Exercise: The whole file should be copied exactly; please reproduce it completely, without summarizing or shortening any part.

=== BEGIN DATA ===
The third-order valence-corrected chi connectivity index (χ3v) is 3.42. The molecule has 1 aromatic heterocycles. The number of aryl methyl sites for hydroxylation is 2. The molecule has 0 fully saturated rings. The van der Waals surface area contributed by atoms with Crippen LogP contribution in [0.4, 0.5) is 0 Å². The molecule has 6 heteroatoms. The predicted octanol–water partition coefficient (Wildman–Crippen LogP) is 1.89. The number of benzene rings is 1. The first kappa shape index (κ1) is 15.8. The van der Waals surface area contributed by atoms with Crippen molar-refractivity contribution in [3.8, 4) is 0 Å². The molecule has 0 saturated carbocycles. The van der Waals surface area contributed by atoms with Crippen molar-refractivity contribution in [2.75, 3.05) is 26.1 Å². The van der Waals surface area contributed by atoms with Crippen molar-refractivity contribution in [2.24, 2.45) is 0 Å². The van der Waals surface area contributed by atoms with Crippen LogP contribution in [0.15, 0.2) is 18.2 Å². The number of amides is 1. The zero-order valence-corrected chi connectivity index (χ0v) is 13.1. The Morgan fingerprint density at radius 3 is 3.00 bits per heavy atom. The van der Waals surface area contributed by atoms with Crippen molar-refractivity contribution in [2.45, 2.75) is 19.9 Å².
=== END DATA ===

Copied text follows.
The third-order valence-corrected chi connectivity index (χ3v) is 3.42. The molecule has 1 aromatic heterocycles. The number of aryl methyl sites for hydroxylation is 2. The molecule has 0 fully saturated rings. The van der Waals surface area contributed by atoms with Crippen LogP contribution in [0.4, 0.5) is 0 Å². The molecule has 6 heteroatoms. The predicted octanol–water partition coefficient (Wildman–Crippen LogP) is 1.89. The number of benzene rings is 1. The first kappa shape index (κ1) is 15.8. The van der Waals surface area contributed by atoms with Crippen molar-refractivity contribution in [3.8, 4) is 0 Å². The molecule has 0 saturated carbocycles. The van der Waals surface area contributed by atoms with Crippen molar-refractivity contribution in [2.75, 3.05) is 26.1 Å². The van der Waals surface area contributed by atoms with Crippen molar-refractivity contribution in [2.24, 2.45) is 0 Å². The van der Waals surface area contributed by atoms with Crippen LogP contribution in [0.15, 0.2) is 18.2 Å². The number of amides is 1. The zero-order valence-corrected chi connectivity index (χ0v) is 13.1. The Morgan fingerprint density at radius 3 is 3.00 bits per heavy atom. The van der Waals surface area contributed by atoms with Crippen molar-refractivity contribution in [2.45, 2.75) is 19.9 Å².